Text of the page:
Marlins’ Sharp gets support from Jeter, Miami executives to speak up about racial justice

Tribune Content Agency

Miami Marlins Sterling Sharp hasn’t stepped on the mound at the Major League level yet, but he is making his voice heard.

And his platform has never been more important than these past few weeks.

There’s social unrest around the globe following the death of George Floyd, an unarmed Black man, on May 25 after a Minneapolis police officer drove a knee into Floyd’s neck for eight minutes and 46 seconds while he was face down on the ground.

Sharp, a 25-year-old Black pitcher from Detroit who the Marlins took in the Rule 5 draft in December, wasn’t going to stand idle while there was a need for social activism and while protests were going on throughout the country.

The Marlins organization, led by a Black CEO in Derek Jeter and a Black president of baseball operations in Michael Hill, didn’t want him to stand idle either.

Jeter, who put out a statement of his own on June 1 calling for “racial hatred to end,” held a Zoom meeting with the team saying players’ voices weren’t going to be restricted as the Black Lives Matter movement continues to unfold.

It “was kind of a reassurance that they won’t hold our voices down and they encourage us to speak up and use our platform,” Sharp explained on MLB’s “Being Black in Baseball and America” roundtable this week that was moderated by MLB Network’s Harold Reynolds and also included Pittsburgh Pirates first baseman Josh Bell, Arizona Diamondbacks pitcher Jon Duplantier and Jackie Robinson’s daughter Sharon Robinson. “ … It’s just a really good feeling knowing that we have guys at the top looking out for us and encouraging us to use our voice and our platform.”

The 25-year-old wasted little time doing just that. On May 29, he posted a photo to Twitter that merely said the phrase “silence is so loud.”

The caption for the tweet: “For my non black ‘friends’ or people that care about me (a black man) … stand up for me and my family, my community, for us” with a black fist emoji at the end.


For the first week following Floyd’s death, Sharp and his fiancee Chloe cried almost every time they talked about it.

“It was just another hurtful video,” Sharp said. “I think it hurt more for the Black community and people that care about this that there was a clear video this time that showed the exact, the whole process. There have been videos before that, but this was just kind of just more in detail you saw a whole thing happened, which I think caused a little bit more uproar in people.”

He also said that he received more calls and texts from white teammates as of late. The thoughts are appreciated, he said, but action goes a lot farther.

So does being direct when having conversations about social injustice.

“Don’t beat around the bush,” Sharp said. “Did you ask like ‘What do you think about the things going on around the world?’ I’d much rather you can just say what it is. You’ve got to touch on the key words: Black, police brutality, murder, I guess, white supremacy. Those are the key things that this is all forming from and I think those are the words that make conversation hard and uncomfortable for white people.

“That’s what I’ve been encouraging them to decide. If we’re gonna talk about I want to talk about it. Don’t try to walk around and be nice if we got to have uncomfortable conversations to get anywhere.”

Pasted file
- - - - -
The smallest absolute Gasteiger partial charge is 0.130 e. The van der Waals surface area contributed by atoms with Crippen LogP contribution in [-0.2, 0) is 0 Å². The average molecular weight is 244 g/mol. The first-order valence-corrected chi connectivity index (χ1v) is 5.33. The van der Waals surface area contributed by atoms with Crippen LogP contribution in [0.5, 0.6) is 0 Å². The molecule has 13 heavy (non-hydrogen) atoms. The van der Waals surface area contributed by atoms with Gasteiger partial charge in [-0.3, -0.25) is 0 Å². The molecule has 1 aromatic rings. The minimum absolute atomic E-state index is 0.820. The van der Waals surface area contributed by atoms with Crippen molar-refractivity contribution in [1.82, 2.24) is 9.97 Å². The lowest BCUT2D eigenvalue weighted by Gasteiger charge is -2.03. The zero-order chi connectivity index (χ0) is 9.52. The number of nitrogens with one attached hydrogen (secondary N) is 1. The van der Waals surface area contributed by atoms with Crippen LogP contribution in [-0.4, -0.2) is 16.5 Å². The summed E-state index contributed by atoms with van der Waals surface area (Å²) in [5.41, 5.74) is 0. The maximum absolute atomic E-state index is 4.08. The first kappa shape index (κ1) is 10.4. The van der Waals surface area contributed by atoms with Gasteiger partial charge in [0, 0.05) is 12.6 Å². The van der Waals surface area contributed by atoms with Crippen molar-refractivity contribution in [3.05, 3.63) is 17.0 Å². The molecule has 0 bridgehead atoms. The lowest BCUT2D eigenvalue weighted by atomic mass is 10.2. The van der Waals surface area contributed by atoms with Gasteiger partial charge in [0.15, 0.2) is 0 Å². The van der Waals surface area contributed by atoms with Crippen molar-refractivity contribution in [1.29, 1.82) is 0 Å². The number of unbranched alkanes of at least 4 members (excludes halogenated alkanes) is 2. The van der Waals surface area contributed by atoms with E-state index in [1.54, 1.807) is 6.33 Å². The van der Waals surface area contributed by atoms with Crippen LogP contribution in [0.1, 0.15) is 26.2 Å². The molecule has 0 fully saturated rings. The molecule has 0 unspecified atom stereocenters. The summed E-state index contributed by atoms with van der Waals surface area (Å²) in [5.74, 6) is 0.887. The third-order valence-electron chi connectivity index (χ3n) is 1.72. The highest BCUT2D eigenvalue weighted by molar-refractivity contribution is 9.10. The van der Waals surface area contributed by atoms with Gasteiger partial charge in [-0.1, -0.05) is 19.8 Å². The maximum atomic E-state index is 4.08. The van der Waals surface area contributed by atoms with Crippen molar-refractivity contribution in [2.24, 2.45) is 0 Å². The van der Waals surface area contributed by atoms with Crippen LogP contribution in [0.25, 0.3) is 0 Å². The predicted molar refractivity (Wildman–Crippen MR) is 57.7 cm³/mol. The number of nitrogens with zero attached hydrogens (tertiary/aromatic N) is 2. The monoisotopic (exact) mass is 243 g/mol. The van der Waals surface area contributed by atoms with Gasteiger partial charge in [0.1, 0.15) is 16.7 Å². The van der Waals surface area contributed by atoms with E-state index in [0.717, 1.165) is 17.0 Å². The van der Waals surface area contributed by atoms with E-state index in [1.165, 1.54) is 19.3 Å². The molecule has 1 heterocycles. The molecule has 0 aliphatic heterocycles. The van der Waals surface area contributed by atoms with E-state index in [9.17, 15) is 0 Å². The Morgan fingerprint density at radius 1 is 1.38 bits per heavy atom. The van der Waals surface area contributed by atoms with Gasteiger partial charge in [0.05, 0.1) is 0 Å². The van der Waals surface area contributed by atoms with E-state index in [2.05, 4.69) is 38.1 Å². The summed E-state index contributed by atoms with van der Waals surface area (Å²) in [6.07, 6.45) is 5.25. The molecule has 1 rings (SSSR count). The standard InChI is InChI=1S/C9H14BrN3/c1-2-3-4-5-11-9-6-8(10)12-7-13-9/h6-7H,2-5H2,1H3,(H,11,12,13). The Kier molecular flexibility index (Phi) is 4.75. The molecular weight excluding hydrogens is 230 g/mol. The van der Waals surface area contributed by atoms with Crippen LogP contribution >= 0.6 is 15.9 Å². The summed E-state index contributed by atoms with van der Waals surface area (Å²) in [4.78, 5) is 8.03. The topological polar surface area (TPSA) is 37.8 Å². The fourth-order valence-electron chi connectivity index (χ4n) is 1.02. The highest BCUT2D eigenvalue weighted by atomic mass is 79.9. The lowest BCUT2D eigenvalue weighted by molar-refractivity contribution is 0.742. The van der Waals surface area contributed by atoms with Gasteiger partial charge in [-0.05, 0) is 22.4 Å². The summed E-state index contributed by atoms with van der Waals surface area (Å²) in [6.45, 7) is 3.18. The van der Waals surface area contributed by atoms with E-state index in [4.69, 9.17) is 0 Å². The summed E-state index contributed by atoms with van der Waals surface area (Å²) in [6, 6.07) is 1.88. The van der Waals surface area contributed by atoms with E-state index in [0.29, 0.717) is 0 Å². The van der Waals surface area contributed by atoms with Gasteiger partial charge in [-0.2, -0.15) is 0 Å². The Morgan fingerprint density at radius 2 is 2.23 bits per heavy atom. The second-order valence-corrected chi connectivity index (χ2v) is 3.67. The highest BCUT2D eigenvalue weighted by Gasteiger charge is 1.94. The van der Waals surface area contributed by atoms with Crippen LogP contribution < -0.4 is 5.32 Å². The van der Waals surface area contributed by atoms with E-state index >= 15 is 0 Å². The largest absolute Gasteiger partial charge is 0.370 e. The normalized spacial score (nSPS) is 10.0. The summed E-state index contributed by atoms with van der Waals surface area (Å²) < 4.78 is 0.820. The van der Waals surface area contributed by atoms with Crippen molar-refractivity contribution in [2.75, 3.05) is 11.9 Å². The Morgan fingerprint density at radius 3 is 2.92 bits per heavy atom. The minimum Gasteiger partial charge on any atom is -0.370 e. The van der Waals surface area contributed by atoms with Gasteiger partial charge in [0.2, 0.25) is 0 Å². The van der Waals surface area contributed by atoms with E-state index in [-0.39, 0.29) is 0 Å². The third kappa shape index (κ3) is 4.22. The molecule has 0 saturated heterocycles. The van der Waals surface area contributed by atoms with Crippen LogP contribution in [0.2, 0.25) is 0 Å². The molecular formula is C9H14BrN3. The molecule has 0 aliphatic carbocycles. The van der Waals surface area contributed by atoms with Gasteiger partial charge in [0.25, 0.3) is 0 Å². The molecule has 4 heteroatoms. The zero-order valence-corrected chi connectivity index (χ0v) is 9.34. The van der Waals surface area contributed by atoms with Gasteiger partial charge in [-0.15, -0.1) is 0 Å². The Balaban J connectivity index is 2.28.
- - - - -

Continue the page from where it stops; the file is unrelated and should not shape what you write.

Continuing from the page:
Sharp has been doing his part since he was drafted in the 22nd round by the Washington Nationals.

A sinkerball pitcher who thrives on inducing weak contact, Sharp set up a fund called “Groundouts for Kids” that provides scholarships to African American youth baseball players in the Detroit area. He raised $3,000 last year as a minor-leaguer.

One month after the Marlins took him as a Rule 5 pick and two weeks before he stepped on a mound for spring training, Sharp was already out in the South Florida community. He took part in the Opening Day ceremonies for both the Miracle League of Miami and North Miami Beach Little League. He interacted with fans, signed autographs and caught the ceremonial first pitch at North Miami Beach from one of the league’s players.

“I love being out on the field, especially with kids and seeing their faces light up when a guy of our stature comes out here,” Sharp said. “I know they appreciate having us come out and show them the ropes.

“I’m the new guy. You have to make yourself be known.”


Sharp saw action from executives in the Marlins organization on March 10 as the MLB Draft was getting underway.

Hill, the Marlins president of baseball operations, held a placard front and center when the broadcasts panned into his home office during the virtual draft. The same thing took place with the other 29 league executives featured.

Six words on top of a baseball: Black Lives Matter. United For Change.

The 30 executives also announced a combined donation of $311,000 to five charities that support and fight racial justice: the NAACP Legal Defense Fund; the Equal Justice Initiative; Color for Change; Campaign Zero; and the Jackie Robinson Foundation. MLB is matching that donation.

Hill, one of two Black heads of baseball operations in the league (the other is the Chicago White Sox’s Ken Williams), hopes what MLB did those two days is just the start of something long-term.

“We talk so much of how things die out in our society. It has the limelight for a minute and then it gets swept under the rug,” Hill told The Athletic. “That’s why it’s so important to all of us that this is just the start. This is not something we can let die. We want to make sure there is reform, and there is change. And we wanted to show we were united to elicit change.”


©2020 Miami Herald

Visit Miami Herald at

Distributed by Tribune Content Agency, LLC.